Ultrastructural morphometric analysis of myocardium from dogs, rats, hamsters, mice, and from human hearts.
Volume densities of mitochondria, myofibrils, and unspecified cytoplasm were measured by ultrastructural morphometry in myocardium from dogs, rats, hamsters, mice, and in biopsied tissue from human hearts. Human myocardium was composed of 23% mitochondria, 59% myofibrils, and 18% cytoplasm. Volume densities for mitochondria were 22% for dogs, 28% for rats and hamsters, and 32% for mice. Myofibrillar volume densities were highest in dogs with 63%, 57% for rats and hamsters, and 49% for mice. Differences were significant between all except man and dog, and rat and hamster. In an extensive analysis of canine myocardium, it could be shown that the quantitative composition of tissue from the left ventricular free wall (anterior, lateral, posterior) and the papillary muscles was identical. There were also no differences between subepi- and subendocardium as well as the midmyocardium. Volume densities from longitudinal sections were identical to those from transversal sections. Fixation with glutaraldehyde by perfusion or immersion provided identical results. There were no differences between volume densities in samples from the left ventricular free wall (anterior, lateral, and posterior) in rats, hamsters, and mice. It is concluded that each mammalian species is characterized by a very typical quantitative composition of the myocardium. The increase in mitochondrial volume correlated well with the increase in heart rate and oxygen consumption in smaller animals. These quantitative data are regarded as the morphological correlate of the differing functional capacity of hearts from different species.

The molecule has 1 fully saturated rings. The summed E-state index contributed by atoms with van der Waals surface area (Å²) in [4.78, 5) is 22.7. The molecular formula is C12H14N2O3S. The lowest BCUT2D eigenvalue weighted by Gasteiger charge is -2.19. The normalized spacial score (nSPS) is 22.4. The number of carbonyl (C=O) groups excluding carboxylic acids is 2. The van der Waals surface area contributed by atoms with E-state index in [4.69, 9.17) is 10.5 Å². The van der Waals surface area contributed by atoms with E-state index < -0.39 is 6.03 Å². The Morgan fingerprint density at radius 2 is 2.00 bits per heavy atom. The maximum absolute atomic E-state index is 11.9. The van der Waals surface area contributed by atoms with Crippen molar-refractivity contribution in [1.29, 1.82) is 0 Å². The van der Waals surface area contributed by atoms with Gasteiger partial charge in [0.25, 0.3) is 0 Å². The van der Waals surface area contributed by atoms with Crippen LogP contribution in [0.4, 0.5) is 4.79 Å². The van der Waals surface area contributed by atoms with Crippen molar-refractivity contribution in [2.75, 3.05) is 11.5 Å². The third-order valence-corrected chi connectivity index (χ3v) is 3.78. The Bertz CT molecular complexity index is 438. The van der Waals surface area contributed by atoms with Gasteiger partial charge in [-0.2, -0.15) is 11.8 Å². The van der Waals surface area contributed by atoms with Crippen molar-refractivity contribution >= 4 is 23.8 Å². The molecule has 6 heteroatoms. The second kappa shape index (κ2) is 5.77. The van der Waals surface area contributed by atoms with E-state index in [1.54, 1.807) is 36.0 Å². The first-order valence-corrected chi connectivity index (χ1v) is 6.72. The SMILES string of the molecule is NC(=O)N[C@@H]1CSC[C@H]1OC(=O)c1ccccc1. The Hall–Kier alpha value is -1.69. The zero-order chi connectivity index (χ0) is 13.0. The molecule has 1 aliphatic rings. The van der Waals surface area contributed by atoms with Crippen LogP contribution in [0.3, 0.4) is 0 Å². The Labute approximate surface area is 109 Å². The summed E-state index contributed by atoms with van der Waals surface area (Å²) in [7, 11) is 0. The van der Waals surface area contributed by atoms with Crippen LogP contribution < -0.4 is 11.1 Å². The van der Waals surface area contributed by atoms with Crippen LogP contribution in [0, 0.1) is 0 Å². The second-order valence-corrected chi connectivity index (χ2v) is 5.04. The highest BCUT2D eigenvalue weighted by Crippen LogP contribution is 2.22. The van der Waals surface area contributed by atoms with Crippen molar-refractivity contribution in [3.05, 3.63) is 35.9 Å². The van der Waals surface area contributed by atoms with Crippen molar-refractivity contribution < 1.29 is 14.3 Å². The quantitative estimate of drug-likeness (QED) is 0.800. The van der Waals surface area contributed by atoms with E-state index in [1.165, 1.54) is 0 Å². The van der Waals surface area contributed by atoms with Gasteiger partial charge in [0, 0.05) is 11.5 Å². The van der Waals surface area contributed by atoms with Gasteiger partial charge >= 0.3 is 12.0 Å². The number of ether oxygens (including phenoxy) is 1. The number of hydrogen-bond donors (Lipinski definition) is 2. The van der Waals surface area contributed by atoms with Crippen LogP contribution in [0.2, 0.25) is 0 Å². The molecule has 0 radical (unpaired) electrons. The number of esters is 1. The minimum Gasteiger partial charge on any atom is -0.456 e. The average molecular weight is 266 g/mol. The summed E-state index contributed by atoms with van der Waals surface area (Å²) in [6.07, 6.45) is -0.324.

- Copyright © 1985 by American Heart Association